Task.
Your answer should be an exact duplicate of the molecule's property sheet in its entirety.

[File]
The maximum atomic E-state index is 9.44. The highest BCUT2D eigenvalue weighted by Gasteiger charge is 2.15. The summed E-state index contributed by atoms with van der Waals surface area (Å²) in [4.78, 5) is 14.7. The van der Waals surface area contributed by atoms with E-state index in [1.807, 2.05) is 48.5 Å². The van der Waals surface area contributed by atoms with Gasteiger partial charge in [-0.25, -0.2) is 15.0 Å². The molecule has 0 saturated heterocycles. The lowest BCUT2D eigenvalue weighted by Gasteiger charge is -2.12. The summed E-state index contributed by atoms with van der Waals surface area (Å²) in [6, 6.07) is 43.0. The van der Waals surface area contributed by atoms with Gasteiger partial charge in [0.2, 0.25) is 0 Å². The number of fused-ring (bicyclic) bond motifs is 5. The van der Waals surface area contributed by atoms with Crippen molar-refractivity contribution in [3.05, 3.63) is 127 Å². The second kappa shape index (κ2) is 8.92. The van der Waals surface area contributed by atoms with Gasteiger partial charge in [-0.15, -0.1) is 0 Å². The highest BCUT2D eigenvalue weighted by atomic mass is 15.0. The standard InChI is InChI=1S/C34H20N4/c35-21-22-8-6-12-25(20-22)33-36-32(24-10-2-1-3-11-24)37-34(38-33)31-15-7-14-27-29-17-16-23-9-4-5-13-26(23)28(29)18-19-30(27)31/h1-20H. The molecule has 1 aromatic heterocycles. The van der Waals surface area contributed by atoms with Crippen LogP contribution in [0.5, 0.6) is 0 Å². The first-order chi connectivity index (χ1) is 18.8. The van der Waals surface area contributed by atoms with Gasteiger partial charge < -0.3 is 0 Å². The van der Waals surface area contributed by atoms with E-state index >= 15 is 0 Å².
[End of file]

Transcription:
The maximum atomic E-state index is 9.44. The highest BCUT2D eigenvalue weighted by Gasteiger charge is 2.15. The summed E-state index contributed by atoms with van der Waals surface area (Å²) in [4.78, 5) is 14.7. The van der Waals surface area contributed by atoms with E-state index in [1.807, 2.05) is 48.5 Å². The van der Waals surface area contributed by atoms with Gasteiger partial charge in [-0.25, -0.2) is 15.0 Å². The molecule has 0 saturated heterocycles. The lowest BCUT2D eigenvalue weighted by Gasteiger charge is -2.12. The summed E-state index contributed by atoms with van der Waals surface area (Å²) in [6, 6.07) is 43.0. The van der Waals surface area contributed by atoms with Gasteiger partial charge in [0.2, 0.25) is 0 Å². The number of fused-ring (bicyclic) bond motifs is 5. The van der Waals surface area contributed by atoms with Crippen molar-refractivity contribution in [3.05, 3.63) is 127 Å². The second kappa shape index (κ2) is 8.92. The van der Waals surface area contributed by atoms with Gasteiger partial charge in [-0.15, -0.1) is 0 Å². The highest BCUT2D eigenvalue weighted by atomic mass is 15.0. The standard InChI is InChI=1S/C34H20N4/c35-21-22-8-6-12-25(20-22)33-36-32(24-10-2-1-3-11-24)37-34(38-33)31-15-7-14-27-29-17-16-23-9-4-5-13-26(23)28(29)18-19-30(27)31/h1-20H. The molecule has 1 aromatic heterocycles. The van der Waals surface area contributed by atoms with Crippen LogP contribution in [0.5, 0.6) is 0 Å². The first-order chi connectivity index (χ1) is 18.8. The van der Waals surface area contributed by atoms with Gasteiger partial charge < -0.3 is 0 Å². The van der Waals surface area contributed by atoms with E-state index >= 15 is 0 Å².